Friday, August 29, 2008

Answer for Anon.

Anon asked...

I like to be completely certain I'm doing the right thing when submitting and I can't find this particular detail on a lot of submission pages. When agents ask to include the first five pages of the novel in the body of the email along with your query, am I correct in assuming that they expect to see five pages as in Word, double-spaced with the first chapter beginning halfway down the page?Or, since e-mail doesn't use double-spacing the same way as Word does, do they want single-spaced? Does it really matter at what point on the page the first chapter starts? What about spacing between paragraphs, as is common when reading long texts on a computer screen?Thanks for your time.

Good question. We are assuming all pages of manuscripts are double spaced and standard 12 point font. The practice is also that each chapter begins about 1/2 down the page. If someone wants the material sent via email, generally the material is attached as a document and not embedded into the email (unless they tell you to do so). When you do this, I would always recommend sending it in Rich Text Format (.rtf) to insure everyone can open it.


  1. Anon, redux.

    Thanks for your answer! It's very helpful.
    Sorry for the follow-up, but I have actually seen many agents ask for sample pages in the e-mail body itself because of an aversion to attachments and the viruses they can bring with them.

    So in this case, I take it the paragraphs should be double spaced and the lines single spaced (due to the way different e-mail providers often interpret formatting)?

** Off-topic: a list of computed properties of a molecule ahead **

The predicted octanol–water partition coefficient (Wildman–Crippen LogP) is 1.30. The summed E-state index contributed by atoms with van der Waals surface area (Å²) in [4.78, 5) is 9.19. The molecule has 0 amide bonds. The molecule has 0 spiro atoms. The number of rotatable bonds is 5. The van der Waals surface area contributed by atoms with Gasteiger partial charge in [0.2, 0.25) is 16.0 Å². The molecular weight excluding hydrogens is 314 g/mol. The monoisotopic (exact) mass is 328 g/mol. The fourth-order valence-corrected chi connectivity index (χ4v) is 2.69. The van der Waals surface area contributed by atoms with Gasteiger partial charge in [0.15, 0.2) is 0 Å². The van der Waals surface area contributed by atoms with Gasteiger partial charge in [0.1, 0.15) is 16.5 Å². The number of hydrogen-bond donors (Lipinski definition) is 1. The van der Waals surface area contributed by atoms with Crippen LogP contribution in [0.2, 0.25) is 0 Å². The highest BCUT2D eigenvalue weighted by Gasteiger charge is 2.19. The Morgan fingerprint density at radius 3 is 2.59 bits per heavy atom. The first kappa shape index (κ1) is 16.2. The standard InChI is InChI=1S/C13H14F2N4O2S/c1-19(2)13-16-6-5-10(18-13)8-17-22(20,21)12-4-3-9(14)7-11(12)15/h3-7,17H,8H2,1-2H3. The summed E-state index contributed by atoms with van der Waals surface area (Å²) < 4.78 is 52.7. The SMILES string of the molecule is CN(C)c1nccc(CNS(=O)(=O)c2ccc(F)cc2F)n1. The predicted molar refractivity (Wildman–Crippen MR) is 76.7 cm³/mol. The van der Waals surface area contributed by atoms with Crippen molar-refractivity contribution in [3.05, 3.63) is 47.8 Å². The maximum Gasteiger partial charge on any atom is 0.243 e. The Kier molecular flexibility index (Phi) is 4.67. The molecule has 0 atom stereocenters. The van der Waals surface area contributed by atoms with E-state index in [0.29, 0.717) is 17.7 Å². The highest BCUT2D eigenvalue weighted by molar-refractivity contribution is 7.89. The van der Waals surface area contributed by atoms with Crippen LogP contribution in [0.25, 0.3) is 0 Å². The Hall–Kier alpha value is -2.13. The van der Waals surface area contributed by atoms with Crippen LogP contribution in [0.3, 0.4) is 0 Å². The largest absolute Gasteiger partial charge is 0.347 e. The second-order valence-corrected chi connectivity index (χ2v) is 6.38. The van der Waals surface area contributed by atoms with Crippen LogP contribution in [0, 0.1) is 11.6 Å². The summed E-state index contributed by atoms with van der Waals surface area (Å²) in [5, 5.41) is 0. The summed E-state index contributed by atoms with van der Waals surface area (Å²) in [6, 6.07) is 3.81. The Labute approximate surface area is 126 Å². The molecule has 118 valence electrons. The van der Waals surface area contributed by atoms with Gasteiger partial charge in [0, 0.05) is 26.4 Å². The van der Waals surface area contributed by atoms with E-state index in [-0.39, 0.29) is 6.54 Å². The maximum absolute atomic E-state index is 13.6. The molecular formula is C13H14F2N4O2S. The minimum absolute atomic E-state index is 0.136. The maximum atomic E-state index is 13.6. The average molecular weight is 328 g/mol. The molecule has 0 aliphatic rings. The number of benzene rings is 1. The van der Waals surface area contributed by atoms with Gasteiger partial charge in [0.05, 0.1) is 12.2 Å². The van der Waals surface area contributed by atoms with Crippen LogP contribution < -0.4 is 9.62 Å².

2. If they are asking for it in the email then I seriously doubt they are struggling over the double space issue.

    It is still always good to ask though!


  3. Scott's interesting question, what makes your writing great? led me logically to the next question, which is just as difficult to answer- what exactly makes great writing, great? Hoo boy.
    The people that rule their genre, Gillian Bradshaw, Bernard Cornwell, Steven Pressfield, Gregory, all have one thing in common for sure-they are absolutely professional in their mastery of the English lanquage, and grammar, and have clearly spent years working on plot structure and character developement. More than anything else their writing is evidence of the kind of commitment to craft one can hardly imagine.
    And a fine Labor Day to all. Back to the Trail.

  4. Revenge/Bride/Son of Anon.

    Thanks for your answers!

  5. "If someone wants the material sent via email, generally the material is attached as a document and not embedded into the email (unless they tell you to do so)."

    Actually, I'd be careful about this. From what I've read, querying authors should usually include the sample pages in the email body, because agents are often unwilling to open unsolicited attachments. If they ask you for a partial or full, attachments are fine, but otherwise the agent is likely to be too wary of viruses.

    Obviously, this is not true of all agents, but I've read the no-attachments complaint on so many agent blogs that I'd make it a default practice to put sample pages in the email itself.

  6. I think the thing to remember is to carefully read what the agent wants. Every agent I speak to is VERY VERY CLEAR as to the expectations.